What is anti-spam law?
Anti-spam law restricts the sending of unsolicited emails (spam) to individuals. The restrictions on spamming individual subscribers apply not just to consumers, but also sole traders and partnerships because they are still individuals, despite the fact they run a business (even if your email is within their business capacity).
It is still possible for unsolicited emails to be sent to corporate subscribers or a business if the emails are relevant to their work. However, in practice, the distinction between individual and corporate subscribers is not straightforward to apply. In many cases, it will not be clear to a marketing dept/company whether an SMS or email address belongs to an individual or corporate subscriber, or whether individual contact details have been obtained as a result of negotiating the sale of ‘similar goods and services’.
Some businesses might sub-contract their e-marketing campaigns out to other companies, but the Information Commissioner will proceed against the business first if the rules of anti-spam law are breached, as they will be the ‘instigator’ of the email marketing communication.
What are the implications of GDPR on anti-spam law?
The anti-spam law is changing and will be further enhanced under a new set of rules called the General Data Protection Regulation (GDPR) which will be introduced in May 2018. These new rules will affect all UK businesses and email marketers who send emails to people within Europe. Businesses need to take steps to ensure compliance and adjustments to these new regulations to avoid hefty fines.
Under the new GDPR rules, potential fines can be in excess of 20 million euros, or 4% of the business’s gross annual international income. So, it is vitally important to comply to these new regulations in view of the penalties put in place.
Protecting young people’s in-boxes
GDPR will also take a stronger stance on protecting young persons’ emails, and how marketers approach them. Once GDPR is enforced in May 2018, businesses will need parental consent to send email messages to consumers who are 13 years or younger. More transparency will be needed about the data that they are collecting from their email recipients.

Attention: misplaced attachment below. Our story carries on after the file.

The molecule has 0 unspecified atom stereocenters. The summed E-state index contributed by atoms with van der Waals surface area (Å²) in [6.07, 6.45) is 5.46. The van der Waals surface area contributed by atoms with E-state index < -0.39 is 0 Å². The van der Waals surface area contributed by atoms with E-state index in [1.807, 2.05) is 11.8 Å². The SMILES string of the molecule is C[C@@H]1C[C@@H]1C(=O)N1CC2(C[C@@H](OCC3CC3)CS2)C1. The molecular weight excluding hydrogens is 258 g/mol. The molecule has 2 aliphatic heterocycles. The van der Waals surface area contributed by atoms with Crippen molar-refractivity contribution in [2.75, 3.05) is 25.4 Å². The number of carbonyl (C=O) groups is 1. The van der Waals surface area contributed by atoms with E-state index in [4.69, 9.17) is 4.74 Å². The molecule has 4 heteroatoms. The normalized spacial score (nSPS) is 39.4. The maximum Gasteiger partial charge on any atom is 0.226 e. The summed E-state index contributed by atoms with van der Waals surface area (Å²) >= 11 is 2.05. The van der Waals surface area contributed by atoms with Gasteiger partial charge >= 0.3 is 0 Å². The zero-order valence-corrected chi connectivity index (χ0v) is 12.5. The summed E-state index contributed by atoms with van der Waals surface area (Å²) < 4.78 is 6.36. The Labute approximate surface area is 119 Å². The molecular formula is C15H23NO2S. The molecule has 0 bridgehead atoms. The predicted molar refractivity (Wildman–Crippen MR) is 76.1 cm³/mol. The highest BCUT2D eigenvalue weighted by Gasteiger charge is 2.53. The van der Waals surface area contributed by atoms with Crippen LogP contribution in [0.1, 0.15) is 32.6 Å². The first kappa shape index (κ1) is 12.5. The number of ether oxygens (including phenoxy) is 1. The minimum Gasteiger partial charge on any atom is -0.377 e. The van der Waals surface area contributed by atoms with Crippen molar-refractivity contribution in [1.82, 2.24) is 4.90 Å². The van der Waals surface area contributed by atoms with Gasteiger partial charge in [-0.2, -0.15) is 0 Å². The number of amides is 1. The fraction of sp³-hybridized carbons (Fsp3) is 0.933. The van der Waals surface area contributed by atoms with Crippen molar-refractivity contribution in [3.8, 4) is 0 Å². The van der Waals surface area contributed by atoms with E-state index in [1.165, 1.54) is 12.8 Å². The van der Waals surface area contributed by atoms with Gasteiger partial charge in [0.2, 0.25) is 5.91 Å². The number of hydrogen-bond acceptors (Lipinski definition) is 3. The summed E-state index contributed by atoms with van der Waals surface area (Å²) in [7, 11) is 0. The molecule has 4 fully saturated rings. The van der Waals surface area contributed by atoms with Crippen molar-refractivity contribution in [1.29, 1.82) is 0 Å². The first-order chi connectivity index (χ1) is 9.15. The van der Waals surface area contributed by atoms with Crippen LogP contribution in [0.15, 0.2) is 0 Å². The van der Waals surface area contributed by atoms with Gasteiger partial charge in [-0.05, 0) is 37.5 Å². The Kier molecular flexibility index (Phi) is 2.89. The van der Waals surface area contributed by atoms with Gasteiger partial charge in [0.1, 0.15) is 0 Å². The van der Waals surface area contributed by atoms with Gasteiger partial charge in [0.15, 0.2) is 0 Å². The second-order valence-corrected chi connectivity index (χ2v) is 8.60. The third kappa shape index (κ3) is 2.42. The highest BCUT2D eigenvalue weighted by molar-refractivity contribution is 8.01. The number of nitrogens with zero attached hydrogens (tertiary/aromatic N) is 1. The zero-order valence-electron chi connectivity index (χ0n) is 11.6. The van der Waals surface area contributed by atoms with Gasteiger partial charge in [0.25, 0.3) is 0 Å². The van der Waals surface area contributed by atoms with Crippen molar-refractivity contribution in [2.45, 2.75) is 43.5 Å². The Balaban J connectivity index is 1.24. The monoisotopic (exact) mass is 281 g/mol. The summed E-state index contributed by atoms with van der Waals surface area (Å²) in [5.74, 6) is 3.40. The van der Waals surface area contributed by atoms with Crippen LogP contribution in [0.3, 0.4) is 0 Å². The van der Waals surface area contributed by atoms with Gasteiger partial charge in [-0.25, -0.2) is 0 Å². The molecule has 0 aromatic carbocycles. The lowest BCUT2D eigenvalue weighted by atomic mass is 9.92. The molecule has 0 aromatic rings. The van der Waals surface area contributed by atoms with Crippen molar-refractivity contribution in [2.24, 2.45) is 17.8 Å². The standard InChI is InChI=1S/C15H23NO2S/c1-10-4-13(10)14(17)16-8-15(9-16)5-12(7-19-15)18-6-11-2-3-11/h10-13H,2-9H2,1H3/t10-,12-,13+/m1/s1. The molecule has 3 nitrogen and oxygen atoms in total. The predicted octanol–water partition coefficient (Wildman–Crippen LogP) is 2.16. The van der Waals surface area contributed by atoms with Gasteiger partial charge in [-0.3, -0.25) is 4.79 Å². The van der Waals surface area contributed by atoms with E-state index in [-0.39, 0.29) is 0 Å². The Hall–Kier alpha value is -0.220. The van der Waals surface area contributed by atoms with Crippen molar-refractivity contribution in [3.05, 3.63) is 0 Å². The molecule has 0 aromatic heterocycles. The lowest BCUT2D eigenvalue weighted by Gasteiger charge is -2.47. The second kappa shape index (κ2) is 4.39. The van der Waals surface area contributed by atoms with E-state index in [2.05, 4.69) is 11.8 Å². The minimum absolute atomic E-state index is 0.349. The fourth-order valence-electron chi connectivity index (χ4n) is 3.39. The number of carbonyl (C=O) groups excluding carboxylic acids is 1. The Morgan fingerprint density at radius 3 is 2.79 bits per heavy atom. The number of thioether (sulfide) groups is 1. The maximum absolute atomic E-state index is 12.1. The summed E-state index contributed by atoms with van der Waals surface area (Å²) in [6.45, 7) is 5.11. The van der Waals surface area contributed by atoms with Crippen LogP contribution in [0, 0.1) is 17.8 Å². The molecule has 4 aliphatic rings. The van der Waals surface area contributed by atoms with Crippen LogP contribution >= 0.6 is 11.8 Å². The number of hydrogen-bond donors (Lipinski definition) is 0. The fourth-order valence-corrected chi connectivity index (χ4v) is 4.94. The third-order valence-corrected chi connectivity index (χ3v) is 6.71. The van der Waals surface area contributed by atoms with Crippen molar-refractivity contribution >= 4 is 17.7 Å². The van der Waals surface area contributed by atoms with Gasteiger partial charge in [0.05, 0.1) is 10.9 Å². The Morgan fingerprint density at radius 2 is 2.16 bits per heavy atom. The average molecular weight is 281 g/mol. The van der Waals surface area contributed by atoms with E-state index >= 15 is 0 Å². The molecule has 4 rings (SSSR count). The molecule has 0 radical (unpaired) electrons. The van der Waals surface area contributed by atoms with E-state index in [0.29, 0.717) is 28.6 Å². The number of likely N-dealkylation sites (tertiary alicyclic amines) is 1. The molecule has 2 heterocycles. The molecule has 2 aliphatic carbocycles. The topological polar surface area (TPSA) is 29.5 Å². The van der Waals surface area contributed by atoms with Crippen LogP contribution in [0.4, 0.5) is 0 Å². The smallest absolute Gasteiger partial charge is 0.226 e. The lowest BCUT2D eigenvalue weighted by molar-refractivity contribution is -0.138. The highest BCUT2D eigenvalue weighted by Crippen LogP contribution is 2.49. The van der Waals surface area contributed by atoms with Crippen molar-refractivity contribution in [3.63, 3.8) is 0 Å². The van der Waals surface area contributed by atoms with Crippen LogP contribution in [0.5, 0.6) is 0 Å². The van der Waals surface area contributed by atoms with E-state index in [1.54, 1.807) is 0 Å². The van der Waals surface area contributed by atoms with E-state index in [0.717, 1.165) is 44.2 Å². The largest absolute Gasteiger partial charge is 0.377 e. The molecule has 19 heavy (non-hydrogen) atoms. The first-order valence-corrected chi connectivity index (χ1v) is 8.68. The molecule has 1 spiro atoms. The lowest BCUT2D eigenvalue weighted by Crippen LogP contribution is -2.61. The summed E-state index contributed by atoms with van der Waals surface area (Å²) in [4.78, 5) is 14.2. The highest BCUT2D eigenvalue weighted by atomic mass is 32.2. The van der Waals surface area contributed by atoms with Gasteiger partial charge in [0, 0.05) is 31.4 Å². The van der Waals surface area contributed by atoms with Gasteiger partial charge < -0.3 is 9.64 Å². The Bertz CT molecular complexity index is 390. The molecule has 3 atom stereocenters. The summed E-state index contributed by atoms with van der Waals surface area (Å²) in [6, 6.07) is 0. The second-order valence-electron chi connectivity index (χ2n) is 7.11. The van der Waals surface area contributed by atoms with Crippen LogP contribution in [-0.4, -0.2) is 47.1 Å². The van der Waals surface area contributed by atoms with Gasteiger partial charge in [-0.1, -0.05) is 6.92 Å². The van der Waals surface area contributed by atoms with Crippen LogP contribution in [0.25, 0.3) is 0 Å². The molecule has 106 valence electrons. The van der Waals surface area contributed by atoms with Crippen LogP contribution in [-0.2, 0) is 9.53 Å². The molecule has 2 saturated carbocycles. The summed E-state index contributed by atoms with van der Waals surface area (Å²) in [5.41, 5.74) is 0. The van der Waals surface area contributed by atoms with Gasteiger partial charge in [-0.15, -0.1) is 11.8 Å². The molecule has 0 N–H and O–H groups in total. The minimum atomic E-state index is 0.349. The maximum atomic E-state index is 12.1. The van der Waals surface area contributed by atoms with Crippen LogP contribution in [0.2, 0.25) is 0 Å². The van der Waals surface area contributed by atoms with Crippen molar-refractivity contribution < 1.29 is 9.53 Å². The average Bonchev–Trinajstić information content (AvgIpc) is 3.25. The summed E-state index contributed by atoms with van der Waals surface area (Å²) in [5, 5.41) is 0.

What you need to do to get your business ready for GDPR email marketing laws
These new and stricter rules specify that you must:
- Make sure you get clear and informed consent from the customer before sending emailsYou will need prior consent when sending unsolicited marketing emails, texts and faxes to individual subscribers, unless (in the case of emails and texts) they are an existing customer of similar goods and services.
- Not use a business / person’s email address without their consentBusinesses are no longer permitted to use harvested email lists bought through marketing agencies.
- Not use pre-checked boxes on forms to get consentSpecific consent given by the individual must involve some ‘positive action’. For example, if there is the option to tick an opt-in box or enter an email address in a field, they are opting-in. These would be positive acts for this purpose, rather than a default pre-ticked box on your website or an email address taken from a business card received whilst networking.
- Provide the option for subscribers to ‘unsubscribe’ from receiving further messages
How a business stores its data
GDPR takes privacy and data storage into account, forcing marketers to ensure they have the proper permissions to send emails to potential consumers. Many businesses are already targeting members on their mailing list to ‘re-opt-in’ (asking for consent) in order for them to stay in touch. As you collect new subscribers going forward, another criteria is to make sure new subscribers specify their geographic location.
This article was provided by Max Tebbitts, Commercial Solicitor at Tebbitts & Co
DISCLAIMER: This article should not be regarded as constituting legal advice in relation to particular circumstances. This article is merely a general comment on the relevant topic. If specific advice is required in connection with any of the matters covered in this article, please speak to Tebbitts & Co directly.